As Thanksgiving fast approaches, I’m ever more cognizant of the fact that I need to get my ass in gear and get the annual holiday letter done. The family photo shoot‘s done, la dra.’s card design mock-ups are on the computer, choices have been narrowed down. The only thing left is my part, the yearly summation of twelve months of family life and goings-on in a half-sheet of paper’s worth of words.
We’ve been sending family holiday cards since before we got married thirteen years ago, I just can’t remember exactly when. And we’ve been including a letter with the card for probably just as long. Growing up, my family’s Christmas card was always one of those photo cards with the slip-in frame, and my dad would meticulously plan out the photo that would occupy that space. Memorable photos include my parents and me in pajamas in a hotel bed with a giant stuffed dog, the three of us popping out of giant boxes wrapped like presents, and all of us in my uncle’s red MG convertible with my dad in his Santa costume.
But while my mom would write personal notes on the cards, they never did a letter (that is, until I left home—now they do). I don’t know why we decided to include a newsy update letter in our card, when we started sending cards as a “we”—maybe it was part of creating our own traditions as a couple, as a family. Especially after The Pumpkin was born, the family holiday card became an important way to distill, for ourselves and our friends, the previous year of chaotic activity into a few iconic photos, often candids taken throughout the year, and a handful of meaningful paragraphs.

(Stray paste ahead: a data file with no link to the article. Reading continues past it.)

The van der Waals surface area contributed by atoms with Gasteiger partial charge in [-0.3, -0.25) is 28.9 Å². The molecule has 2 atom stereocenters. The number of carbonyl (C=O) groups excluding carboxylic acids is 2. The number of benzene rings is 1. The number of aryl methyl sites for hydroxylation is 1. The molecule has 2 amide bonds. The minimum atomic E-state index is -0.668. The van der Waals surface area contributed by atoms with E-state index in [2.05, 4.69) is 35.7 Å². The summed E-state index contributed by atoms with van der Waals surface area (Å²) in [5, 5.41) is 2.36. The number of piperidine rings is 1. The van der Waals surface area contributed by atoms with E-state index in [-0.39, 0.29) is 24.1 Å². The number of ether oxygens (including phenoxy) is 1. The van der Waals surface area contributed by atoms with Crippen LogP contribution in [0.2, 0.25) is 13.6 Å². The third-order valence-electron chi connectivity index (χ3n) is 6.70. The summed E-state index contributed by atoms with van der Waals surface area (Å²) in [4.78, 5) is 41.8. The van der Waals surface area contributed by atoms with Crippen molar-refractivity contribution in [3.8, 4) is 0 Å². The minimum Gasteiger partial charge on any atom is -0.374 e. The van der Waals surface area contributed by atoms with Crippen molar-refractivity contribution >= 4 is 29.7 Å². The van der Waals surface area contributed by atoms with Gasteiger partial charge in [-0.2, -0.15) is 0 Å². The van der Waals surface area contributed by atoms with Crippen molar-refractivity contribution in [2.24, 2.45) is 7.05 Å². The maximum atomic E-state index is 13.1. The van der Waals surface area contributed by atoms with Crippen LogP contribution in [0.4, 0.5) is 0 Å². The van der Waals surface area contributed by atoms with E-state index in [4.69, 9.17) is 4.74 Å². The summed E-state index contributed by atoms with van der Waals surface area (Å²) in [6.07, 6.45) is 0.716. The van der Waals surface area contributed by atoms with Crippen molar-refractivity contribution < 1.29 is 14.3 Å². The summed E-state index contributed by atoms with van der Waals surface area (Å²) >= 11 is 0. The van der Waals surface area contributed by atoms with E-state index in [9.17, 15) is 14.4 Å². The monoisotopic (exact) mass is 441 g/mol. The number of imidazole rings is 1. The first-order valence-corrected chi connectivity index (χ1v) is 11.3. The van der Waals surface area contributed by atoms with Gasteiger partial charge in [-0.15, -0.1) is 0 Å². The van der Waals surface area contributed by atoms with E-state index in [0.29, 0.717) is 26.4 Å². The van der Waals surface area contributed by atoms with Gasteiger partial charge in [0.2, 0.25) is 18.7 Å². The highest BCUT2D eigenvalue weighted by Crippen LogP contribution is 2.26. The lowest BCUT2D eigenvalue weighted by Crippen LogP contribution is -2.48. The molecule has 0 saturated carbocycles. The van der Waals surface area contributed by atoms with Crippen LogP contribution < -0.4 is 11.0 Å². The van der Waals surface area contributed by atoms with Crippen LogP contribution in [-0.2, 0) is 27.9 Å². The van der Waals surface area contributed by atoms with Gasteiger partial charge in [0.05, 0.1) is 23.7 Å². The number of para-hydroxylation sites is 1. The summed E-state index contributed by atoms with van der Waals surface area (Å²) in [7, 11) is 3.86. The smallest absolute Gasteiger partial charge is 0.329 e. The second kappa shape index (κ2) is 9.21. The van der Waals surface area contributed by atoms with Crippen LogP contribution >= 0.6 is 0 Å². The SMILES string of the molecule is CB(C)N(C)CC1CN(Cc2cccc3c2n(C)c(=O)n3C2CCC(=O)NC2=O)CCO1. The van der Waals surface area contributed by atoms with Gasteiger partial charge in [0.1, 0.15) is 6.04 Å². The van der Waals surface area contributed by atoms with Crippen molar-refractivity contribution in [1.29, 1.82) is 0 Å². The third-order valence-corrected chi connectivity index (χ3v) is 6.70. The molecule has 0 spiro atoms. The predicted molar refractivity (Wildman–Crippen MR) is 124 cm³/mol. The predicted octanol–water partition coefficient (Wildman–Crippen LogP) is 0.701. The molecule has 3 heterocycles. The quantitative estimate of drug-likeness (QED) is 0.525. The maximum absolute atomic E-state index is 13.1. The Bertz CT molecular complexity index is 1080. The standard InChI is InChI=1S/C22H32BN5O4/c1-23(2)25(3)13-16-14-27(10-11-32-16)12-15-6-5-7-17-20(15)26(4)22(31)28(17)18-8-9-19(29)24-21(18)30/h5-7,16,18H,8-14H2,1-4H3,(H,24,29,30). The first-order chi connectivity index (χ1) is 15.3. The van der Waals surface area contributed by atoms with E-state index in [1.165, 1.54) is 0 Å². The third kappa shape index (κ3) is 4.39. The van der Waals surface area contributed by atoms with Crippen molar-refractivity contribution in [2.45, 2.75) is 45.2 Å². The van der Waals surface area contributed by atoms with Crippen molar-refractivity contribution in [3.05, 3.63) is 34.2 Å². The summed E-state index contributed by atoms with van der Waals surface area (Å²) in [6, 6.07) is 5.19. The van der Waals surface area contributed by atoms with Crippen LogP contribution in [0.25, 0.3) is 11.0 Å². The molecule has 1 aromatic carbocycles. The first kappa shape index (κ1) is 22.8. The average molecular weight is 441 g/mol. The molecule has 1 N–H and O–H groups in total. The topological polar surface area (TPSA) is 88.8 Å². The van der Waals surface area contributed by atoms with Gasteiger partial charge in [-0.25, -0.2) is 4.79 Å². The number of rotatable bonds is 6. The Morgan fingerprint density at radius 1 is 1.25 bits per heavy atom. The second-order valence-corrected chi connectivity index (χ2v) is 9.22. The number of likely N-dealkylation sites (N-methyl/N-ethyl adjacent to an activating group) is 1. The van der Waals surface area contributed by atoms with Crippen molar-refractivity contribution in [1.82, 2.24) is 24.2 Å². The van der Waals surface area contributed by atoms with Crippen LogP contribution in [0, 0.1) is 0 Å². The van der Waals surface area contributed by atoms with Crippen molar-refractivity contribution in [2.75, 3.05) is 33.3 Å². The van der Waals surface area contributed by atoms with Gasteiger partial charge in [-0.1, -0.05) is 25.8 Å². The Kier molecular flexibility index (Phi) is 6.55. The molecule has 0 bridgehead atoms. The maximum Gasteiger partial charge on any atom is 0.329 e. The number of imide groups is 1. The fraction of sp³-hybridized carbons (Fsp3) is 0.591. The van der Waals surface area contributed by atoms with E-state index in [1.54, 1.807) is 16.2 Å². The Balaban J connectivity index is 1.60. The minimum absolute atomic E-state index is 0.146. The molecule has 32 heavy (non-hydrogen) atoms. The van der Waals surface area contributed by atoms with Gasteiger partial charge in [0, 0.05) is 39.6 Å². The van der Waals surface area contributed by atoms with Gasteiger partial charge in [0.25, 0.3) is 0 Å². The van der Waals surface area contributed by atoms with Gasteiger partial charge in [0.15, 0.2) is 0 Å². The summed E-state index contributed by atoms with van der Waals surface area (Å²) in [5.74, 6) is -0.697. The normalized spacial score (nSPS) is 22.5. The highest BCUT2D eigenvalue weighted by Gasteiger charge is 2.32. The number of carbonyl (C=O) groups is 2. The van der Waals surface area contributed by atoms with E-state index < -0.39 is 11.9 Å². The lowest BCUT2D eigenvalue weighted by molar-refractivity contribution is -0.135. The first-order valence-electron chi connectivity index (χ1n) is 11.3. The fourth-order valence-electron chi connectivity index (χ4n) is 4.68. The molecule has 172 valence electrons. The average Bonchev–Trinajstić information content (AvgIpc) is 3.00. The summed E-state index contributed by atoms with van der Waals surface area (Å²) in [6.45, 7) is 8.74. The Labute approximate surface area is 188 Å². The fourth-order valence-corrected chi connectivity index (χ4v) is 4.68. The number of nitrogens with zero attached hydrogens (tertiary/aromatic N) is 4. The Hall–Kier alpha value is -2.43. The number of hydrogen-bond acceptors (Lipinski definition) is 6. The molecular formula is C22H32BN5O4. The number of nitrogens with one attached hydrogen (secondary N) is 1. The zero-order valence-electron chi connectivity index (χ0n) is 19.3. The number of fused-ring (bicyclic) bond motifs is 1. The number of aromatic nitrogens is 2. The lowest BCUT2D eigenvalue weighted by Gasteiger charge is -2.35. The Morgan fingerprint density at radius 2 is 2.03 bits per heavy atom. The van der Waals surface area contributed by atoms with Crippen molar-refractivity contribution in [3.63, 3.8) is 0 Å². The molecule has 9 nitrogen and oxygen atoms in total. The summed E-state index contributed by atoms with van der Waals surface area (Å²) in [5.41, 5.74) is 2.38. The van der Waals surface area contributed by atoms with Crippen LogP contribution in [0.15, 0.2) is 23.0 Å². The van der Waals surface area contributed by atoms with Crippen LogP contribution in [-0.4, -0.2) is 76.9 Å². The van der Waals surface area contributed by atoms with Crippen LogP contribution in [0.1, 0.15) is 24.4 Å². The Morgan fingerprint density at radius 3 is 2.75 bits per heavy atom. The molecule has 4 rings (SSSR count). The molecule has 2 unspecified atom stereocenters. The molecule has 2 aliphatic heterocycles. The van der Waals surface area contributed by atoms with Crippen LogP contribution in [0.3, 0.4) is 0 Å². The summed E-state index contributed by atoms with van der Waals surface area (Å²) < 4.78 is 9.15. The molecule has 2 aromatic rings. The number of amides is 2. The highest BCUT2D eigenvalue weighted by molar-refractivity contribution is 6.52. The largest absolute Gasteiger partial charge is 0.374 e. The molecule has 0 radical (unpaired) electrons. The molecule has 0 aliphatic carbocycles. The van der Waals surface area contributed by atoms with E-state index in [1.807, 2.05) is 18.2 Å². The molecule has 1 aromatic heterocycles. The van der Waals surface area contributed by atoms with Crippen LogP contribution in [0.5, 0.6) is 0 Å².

It’s gratifying to me to hear from friends and family that they enjoy what I write in our letter, that they look forward to it, even. But it’s not easy, especially for a, shall we say, revision-and concision-averse writer like me, to distill down to a few hundred words a year’s worth of milestones and minutiae so that it will fit on the back of a postcard. I don’t want it to be a dry list of activities and achievements, but I want to share our proud moments. I don’t want to go overboard on the schmaltz and cliches, but I want to be reflective and summative.
I want it to be well-written, and enjoyable to read. I want it to be short. And, of course, at this point, I want it to be done.
And that’s why I’ve spent the past hour writing this post about writing the annual holiday letter instead of writing the annual holiday letter.